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G105(P) Interpretation of Cortisol Levels in Infancy is Dependent on Clinical History
  1. DS Cordiner1,
  2. HL Miles1,
  3. MS Crane2,
  4. LE Bath1
  1. 1Endocrinology and Diabetes, Royal Hospital for Sick Children, Edinburgh, UK
  2. 2Biochemistry, Royal Hospital for Sick Children, Edinburgh, UK

Abstract

Aims To assess cortisol levels in infancy and to determine whether low cortisol levels are indicative of pathology.

Methods A retrospective study of cortisol requests in patients aged up to 64 days for 20 months until August 2012 was undertaken. Data was collected on indications for testing, subsequent results and final outcome. Cortisol was measured using the Abbott Architect Analyser.

Results 47 patients had cortisol measured. The clinical indications were assessment of hypoglycaemia (n = 16), adrenal insufficiency (n = 13), jaundice (n = 11) and hypopituitarism (n = 7).

Cortisol was <100nmol/l in 19 patients: 7 had no further investigation; 3 proceeded directly to standard short synacthen test [SSST] and passed; 9 had repeat cortisol levels tested: 3 were above 100nmol/l and 5 out of the remaining 6 had further investigation (SSST or Corticotrophin Releasing Test [CRH]) which 3 passed.

For hypoglycaemia the median cortisol was 260nmol/l (range 42–793nmol/l). 1 patient with a random cortisol of 42nmol/l passed a SSST.

For investigation of adrenal insufficiency, the median cortisol was182nmol/l (range 46–503nmol/l). 2 patients with random cortisols of 82 and 85nmol/l passed a SSST while a third with a level of 93nmol/l had a borderline SSST result.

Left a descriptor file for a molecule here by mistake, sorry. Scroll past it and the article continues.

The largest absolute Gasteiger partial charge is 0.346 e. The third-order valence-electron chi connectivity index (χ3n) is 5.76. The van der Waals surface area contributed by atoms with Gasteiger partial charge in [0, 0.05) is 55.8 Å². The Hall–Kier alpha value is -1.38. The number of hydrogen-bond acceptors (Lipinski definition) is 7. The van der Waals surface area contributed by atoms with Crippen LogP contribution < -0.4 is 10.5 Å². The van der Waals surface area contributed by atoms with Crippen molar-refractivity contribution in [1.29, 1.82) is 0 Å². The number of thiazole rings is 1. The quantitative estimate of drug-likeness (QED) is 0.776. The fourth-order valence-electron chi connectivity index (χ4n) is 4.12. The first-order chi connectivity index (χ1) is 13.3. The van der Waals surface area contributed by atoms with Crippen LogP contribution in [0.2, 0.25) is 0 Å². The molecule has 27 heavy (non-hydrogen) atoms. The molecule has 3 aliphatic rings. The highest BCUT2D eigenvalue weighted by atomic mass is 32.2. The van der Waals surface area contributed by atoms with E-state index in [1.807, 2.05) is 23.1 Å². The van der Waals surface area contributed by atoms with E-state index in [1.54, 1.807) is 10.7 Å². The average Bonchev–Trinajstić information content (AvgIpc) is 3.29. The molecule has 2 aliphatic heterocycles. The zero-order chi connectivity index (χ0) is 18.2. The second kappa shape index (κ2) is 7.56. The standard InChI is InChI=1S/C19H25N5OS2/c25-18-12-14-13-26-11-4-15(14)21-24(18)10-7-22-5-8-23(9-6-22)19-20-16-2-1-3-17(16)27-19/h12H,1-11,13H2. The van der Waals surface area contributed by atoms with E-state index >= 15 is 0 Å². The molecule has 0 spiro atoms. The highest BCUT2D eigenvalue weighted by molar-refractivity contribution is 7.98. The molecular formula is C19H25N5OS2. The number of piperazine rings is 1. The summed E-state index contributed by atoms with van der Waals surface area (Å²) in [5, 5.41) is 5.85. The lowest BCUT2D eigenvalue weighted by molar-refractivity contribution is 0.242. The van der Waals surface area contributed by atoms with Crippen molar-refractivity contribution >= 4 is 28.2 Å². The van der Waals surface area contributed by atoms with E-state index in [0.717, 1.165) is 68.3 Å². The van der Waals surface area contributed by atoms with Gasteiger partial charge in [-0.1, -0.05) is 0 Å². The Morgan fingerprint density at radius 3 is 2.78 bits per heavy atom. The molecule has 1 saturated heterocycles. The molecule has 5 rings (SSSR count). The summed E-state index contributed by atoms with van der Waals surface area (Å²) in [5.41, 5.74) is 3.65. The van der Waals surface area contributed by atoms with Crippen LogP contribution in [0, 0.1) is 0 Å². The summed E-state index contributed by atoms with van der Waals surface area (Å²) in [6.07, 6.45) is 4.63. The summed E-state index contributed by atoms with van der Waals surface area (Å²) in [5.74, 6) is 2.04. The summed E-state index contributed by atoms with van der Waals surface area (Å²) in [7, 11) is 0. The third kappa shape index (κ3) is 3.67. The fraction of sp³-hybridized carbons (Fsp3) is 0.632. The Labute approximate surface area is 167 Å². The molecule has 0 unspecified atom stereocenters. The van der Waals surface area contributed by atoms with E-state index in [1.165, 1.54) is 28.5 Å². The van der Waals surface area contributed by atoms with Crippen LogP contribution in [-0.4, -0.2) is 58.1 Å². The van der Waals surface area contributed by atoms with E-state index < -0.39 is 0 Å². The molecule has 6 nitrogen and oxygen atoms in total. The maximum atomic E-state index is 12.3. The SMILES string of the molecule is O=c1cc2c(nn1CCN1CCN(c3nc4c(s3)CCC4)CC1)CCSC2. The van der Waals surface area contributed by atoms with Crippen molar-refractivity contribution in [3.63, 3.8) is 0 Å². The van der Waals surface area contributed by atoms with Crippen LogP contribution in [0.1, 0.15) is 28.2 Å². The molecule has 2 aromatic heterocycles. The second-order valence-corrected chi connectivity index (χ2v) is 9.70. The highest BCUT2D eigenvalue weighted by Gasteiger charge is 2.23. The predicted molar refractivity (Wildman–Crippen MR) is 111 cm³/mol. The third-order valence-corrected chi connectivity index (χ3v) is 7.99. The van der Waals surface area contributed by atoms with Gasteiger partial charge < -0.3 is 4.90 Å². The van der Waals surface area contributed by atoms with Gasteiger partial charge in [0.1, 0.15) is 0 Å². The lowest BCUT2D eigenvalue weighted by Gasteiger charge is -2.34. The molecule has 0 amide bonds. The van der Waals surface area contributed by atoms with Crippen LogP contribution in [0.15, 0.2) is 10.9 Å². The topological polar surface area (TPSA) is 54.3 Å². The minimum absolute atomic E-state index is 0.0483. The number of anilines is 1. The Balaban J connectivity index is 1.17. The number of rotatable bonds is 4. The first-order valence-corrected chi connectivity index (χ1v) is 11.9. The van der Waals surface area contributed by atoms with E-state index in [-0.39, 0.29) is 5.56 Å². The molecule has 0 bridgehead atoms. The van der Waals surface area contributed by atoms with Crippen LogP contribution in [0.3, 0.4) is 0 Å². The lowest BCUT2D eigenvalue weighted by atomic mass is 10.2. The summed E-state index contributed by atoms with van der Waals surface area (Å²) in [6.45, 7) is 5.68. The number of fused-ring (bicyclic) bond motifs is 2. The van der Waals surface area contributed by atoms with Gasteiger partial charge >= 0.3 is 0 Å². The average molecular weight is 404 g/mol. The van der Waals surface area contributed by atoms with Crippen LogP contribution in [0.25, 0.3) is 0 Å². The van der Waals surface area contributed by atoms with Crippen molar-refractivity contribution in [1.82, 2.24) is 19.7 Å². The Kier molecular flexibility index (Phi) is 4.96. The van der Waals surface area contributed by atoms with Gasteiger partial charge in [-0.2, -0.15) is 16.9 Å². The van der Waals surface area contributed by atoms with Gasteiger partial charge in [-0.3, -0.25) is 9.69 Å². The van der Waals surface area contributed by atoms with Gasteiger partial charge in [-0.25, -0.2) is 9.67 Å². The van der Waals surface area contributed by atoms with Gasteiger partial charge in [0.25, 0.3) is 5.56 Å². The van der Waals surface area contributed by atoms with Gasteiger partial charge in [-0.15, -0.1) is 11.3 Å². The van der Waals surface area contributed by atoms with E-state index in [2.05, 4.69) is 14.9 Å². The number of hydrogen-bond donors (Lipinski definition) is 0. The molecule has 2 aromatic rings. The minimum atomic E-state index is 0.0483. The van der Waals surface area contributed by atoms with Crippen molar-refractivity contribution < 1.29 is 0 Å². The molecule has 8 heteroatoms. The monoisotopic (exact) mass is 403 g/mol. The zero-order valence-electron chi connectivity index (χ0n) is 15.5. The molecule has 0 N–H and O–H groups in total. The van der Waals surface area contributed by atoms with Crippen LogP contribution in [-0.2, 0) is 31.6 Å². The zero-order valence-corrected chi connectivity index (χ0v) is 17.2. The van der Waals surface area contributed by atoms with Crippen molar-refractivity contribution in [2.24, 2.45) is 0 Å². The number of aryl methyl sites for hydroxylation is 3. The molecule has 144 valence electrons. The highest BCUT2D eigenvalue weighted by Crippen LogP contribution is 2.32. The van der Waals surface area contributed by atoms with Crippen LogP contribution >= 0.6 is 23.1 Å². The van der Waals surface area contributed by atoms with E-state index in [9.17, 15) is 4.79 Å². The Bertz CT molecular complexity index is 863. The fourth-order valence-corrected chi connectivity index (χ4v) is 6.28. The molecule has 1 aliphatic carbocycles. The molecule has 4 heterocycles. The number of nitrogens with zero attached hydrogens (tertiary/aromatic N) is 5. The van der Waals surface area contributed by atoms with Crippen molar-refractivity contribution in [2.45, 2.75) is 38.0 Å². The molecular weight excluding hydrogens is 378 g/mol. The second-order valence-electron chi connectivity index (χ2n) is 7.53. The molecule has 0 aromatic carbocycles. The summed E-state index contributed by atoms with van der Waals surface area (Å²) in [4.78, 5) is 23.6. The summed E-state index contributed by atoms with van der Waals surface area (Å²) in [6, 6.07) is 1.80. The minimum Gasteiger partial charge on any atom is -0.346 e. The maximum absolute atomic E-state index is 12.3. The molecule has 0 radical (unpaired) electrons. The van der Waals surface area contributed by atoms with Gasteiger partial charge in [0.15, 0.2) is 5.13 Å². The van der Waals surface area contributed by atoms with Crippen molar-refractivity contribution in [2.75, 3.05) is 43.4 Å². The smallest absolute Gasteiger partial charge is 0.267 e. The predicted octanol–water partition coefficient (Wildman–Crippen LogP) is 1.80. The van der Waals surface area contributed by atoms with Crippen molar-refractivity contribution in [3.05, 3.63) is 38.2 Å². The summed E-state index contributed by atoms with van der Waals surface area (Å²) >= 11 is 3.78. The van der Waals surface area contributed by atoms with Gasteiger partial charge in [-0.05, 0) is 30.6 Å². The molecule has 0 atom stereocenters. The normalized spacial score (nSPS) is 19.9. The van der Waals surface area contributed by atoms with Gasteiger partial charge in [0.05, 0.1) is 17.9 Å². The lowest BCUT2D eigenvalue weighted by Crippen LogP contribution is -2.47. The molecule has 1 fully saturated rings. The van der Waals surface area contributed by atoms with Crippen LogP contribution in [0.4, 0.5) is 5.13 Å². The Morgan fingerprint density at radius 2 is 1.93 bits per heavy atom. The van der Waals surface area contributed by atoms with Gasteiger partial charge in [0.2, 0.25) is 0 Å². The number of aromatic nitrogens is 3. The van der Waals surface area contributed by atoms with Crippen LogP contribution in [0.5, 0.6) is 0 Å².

For jaundice screen, the median cortisol was 132nmol/l (range <40–407nmol/l). One patient with a cortisol of 47nmol/l went on to pass a SSST.

For hypopituitarism, the median cortisol was 40nmol/l (range <40–146nmol/l). Four children in this group with baseline cortisol levels <40nmol/l proceeded to a SSST which 3 passed. A child with suspected septo-optic dysplasia and a baseline cortisol of 87nmol/l failed a CRH test. One infant with baseline of 69nmol/l underwent no further testing.

Results are illustrated in graph 1.

Conclusion Reviewing this cohort of 47 patients, 3 are now known to have cortisol deficiency. In 2, the random cortisol was less than 100nmol/l and they had additional clinical features. A 3rd patient has congenital adrenal hyperplasia, and the cortisol at presentation was 130nmol/l. Interpretation of a cortisol result must be undertaken with the clinical history and additional biochemical results and unless there are features indicating an underlying problem, a random low cortisol is not diagnostic.

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